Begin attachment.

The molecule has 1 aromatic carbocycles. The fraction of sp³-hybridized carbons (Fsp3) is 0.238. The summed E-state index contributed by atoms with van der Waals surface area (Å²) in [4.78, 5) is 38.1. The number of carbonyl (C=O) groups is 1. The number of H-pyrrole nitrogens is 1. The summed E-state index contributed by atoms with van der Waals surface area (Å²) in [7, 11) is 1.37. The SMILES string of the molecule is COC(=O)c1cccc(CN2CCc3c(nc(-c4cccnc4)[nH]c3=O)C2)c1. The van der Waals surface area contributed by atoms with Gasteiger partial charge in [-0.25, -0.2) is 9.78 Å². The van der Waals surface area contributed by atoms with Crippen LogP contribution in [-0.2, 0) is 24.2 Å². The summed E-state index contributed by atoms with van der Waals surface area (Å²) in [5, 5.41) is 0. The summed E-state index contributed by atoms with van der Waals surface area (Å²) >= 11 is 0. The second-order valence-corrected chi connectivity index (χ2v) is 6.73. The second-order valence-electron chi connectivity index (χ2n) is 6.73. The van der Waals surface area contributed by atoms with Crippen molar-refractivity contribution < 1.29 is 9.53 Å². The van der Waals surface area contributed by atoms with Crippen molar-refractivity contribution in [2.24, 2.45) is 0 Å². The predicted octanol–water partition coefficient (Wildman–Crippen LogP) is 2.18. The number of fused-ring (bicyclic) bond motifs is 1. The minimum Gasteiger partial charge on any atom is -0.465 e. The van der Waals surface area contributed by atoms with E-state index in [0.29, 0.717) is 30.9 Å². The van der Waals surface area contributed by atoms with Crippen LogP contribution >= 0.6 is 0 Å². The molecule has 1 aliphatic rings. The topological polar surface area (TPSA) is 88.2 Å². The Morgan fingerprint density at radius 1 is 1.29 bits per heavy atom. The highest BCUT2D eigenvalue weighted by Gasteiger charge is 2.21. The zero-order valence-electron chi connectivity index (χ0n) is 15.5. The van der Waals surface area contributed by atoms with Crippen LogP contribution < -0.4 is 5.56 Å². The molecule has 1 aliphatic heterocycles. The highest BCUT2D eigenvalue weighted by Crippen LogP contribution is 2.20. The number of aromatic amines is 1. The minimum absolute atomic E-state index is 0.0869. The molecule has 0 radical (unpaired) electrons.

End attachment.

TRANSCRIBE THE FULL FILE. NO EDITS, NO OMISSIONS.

The molecule has 1 aromatic carbocycles. The fraction of sp³-hybridized carbons (Fsp3) is 0.238. The summed E-state index contributed by atoms with van der Waals surface area (Å²) in [4.78, 5) is 38.1. The number of carbonyl (C=O) groups is 1. The number of H-pyrrole nitrogens is 1. The summed E-state index contributed by atoms with van der Waals surface area (Å²) in [7, 11) is 1.37. The SMILES string of the molecule is COC(=O)c1cccc(CN2CCc3c(nc(-c4cccnc4)[nH]c3=O)C2)c1. The van der Waals surface area contributed by atoms with Gasteiger partial charge in [-0.25, -0.2) is 9.78 Å². The van der Waals surface area contributed by atoms with Crippen LogP contribution in [-0.2, 0) is 24.2 Å². The summed E-state index contributed by atoms with van der Waals surface area (Å²) in [5, 5.41) is 0. The summed E-state index contributed by atoms with van der Waals surface area (Å²) >= 11 is 0. The second-order valence-corrected chi connectivity index (χ2v) is 6.73. The second-order valence-electron chi connectivity index (χ2n) is 6.73. The van der Waals surface area contributed by atoms with Crippen molar-refractivity contribution < 1.29 is 9.53 Å². The van der Waals surface area contributed by atoms with Crippen molar-refractivity contribution in [2.24, 2.45) is 0 Å². The predicted octanol–water partition coefficient (Wildman–Crippen LogP) is 2.18. The number of fused-ring (bicyclic) bond motifs is 1. The minimum Gasteiger partial charge on any atom is -0.465 e. The van der Waals surface area contributed by atoms with E-state index in [0.29, 0.717) is 30.9 Å². The van der Waals surface area contributed by atoms with Crippen LogP contribution >= 0.6 is 0 Å². The molecule has 1 aliphatic rings. The topological polar surface area (TPSA) is 88.2 Å². The Morgan fingerprint density at radius 1 is 1.29 bits per heavy atom. The highest BCUT2D eigenvalue weighted by Gasteiger charge is 2.21. The zero-order valence-electron chi connectivity index (χ0n) is 15.5. The van der Waals surface area contributed by atoms with Crippen LogP contribution < -0.4 is 5.56 Å². The molecule has 1 aliphatic heterocycles. The highest BCUT2D eigenvalue weighted by Crippen LogP contribution is 2.20. The number of aromatic amines is 1. The minimum absolute atomic E-state index is 0.0869. The molecule has 0 radical (unpaired) electrons.